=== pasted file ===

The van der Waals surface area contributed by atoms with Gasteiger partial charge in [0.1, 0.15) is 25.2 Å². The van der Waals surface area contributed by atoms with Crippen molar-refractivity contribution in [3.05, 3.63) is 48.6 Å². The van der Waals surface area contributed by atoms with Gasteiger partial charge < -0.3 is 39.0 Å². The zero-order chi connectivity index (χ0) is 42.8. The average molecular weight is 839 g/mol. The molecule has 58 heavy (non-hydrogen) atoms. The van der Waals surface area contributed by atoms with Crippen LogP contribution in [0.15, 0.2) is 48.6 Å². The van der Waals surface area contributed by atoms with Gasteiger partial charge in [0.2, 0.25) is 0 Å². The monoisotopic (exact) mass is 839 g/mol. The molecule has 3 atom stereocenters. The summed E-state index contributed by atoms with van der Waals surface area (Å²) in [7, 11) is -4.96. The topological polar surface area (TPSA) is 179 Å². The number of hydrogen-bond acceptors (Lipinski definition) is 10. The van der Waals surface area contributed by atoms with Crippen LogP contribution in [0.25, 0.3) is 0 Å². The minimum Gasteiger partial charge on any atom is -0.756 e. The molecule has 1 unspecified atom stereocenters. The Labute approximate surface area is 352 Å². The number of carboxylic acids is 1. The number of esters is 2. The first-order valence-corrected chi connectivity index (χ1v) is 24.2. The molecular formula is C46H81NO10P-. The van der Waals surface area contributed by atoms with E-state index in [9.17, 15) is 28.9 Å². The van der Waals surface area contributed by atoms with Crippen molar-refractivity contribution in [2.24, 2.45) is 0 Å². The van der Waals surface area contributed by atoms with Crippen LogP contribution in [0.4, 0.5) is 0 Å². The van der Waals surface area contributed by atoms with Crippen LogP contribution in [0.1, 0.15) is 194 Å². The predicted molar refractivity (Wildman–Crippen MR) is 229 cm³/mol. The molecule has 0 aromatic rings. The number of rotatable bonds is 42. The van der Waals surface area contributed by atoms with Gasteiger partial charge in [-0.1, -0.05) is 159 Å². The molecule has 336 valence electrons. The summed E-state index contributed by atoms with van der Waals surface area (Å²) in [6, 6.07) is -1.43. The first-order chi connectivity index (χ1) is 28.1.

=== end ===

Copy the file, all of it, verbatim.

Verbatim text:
The van der Waals surface area contributed by atoms with Gasteiger partial charge in [0.1, 0.15) is 25.2 Å². The van der Waals surface area contributed by atoms with Crippen molar-refractivity contribution in [3.05, 3.63) is 48.6 Å². The van der Waals surface area contributed by atoms with Gasteiger partial charge < -0.3 is 39.0 Å². The zero-order chi connectivity index (χ0) is 42.8. The average molecular weight is 839 g/mol. The molecule has 58 heavy (non-hydrogen) atoms. The van der Waals surface area contributed by atoms with Crippen LogP contribution in [0.15, 0.2) is 48.6 Å². The van der Waals surface area contributed by atoms with Gasteiger partial charge in [0.2, 0.25) is 0 Å². The monoisotopic (exact) mass is 839 g/mol. The molecule has 3 atom stereocenters. The summed E-state index contributed by atoms with van der Waals surface area (Å²) in [7, 11) is -4.96. The topological polar surface area (TPSA) is 179 Å². The number of hydrogen-bond acceptors (Lipinski definition) is 10. The van der Waals surface area contributed by atoms with Crippen LogP contribution in [0.25, 0.3) is 0 Å². The minimum Gasteiger partial charge on any atom is -0.756 e. The molecule has 1 unspecified atom stereocenters. The Labute approximate surface area is 352 Å². The number of carboxylic acids is 1. The number of esters is 2. The first-order valence-corrected chi connectivity index (χ1v) is 24.2. The molecular formula is C46H81NO10P-. The van der Waals surface area contributed by atoms with E-state index in [9.17, 15) is 28.9 Å². The van der Waals surface area contributed by atoms with Crippen molar-refractivity contribution in [2.24, 2.45) is 0 Å². The van der Waals surface area contributed by atoms with Crippen LogP contribution in [0.4, 0.5) is 0 Å². The van der Waals surface area contributed by atoms with Crippen LogP contribution in [0.1, 0.15) is 194 Å². The predicted molar refractivity (Wildman–Crippen MR) is 229 cm³/mol. The molecule has 0 aromatic rings. The number of rotatable bonds is 42. The van der Waals surface area contributed by atoms with Gasteiger partial charge in [-0.1, -0.05) is 159 Å². The molecule has 336 valence electrons. The summed E-state index contributed by atoms with van der Waals surface area (Å²) in [6, 6.07) is -1.43. The first-order chi connectivity index (χ1) is 28.1.